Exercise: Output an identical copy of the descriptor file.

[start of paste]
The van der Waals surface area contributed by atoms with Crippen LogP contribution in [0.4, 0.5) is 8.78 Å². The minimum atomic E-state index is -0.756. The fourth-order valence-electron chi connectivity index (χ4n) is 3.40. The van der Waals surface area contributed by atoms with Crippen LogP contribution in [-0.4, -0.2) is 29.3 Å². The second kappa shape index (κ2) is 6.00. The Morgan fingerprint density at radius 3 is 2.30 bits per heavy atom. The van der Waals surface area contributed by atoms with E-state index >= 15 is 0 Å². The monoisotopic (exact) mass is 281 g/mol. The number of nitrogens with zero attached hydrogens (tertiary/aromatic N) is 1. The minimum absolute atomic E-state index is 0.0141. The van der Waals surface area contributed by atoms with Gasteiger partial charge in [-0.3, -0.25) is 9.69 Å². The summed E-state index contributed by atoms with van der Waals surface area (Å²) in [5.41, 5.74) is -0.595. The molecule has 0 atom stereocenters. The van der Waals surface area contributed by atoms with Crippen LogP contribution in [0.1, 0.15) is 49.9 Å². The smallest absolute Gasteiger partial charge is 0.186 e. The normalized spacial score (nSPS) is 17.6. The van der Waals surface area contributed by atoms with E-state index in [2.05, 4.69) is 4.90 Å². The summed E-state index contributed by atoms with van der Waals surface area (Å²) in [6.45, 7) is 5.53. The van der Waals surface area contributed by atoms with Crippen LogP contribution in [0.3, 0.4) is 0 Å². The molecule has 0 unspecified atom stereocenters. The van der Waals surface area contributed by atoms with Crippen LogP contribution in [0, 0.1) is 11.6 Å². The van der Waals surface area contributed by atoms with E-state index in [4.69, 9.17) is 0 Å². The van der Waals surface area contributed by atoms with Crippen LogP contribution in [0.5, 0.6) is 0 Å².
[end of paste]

The van der Waals surface area contributed by atoms with Crippen LogP contribution in [0.4, 0.5) is 8.78 Å². The minimum atomic E-state index is -0.756. The fourth-order valence-electron chi connectivity index (χ4n) is 3.40. The van der Waals surface area contributed by atoms with Crippen LogP contribution in [-0.4, -0.2) is 29.3 Å². The second kappa shape index (κ2) is 6.00. The Morgan fingerprint density at radius 3 is 2.30 bits per heavy atom. The van der Waals surface area contributed by atoms with E-state index >= 15 is 0 Å². The monoisotopic (exact) mass is 281 g/mol. The number of nitrogens with zero attached hydrogens (tertiary/aromatic N) is 1. The minimum absolute atomic E-state index is 0.0141. The van der Waals surface area contributed by atoms with Gasteiger partial charge in [-0.3, -0.25) is 9.69 Å². The summed E-state index contributed by atoms with van der Waals surface area (Å²) in [5.41, 5.74) is -0.595. The molecule has 0 atom stereocenters. The van der Waals surface area contributed by atoms with Crippen LogP contribution in [0.1, 0.15) is 49.9 Å². The smallest absolute Gasteiger partial charge is 0.186 e. The normalized spacial score (nSPS) is 17.6. The van der Waals surface area contributed by atoms with E-state index in [2.05, 4.69) is 4.90 Å². The summed E-state index contributed by atoms with van der Waals surface area (Å²) in [6.45, 7) is 5.53. The van der Waals surface area contributed by atoms with Crippen LogP contribution in [0.3, 0.4) is 0 Å². The molecule has 0 unspecified atom stereocenters. The van der Waals surface area contributed by atoms with Crippen LogP contribution in [0, 0.1) is 11.6 Å². The van der Waals surface area contributed by atoms with E-state index in [4.69, 9.17) is 0 Å². The van der Waals surface area contributed by atoms with Crippen LogP contribution in [0.5, 0.6) is 0 Å².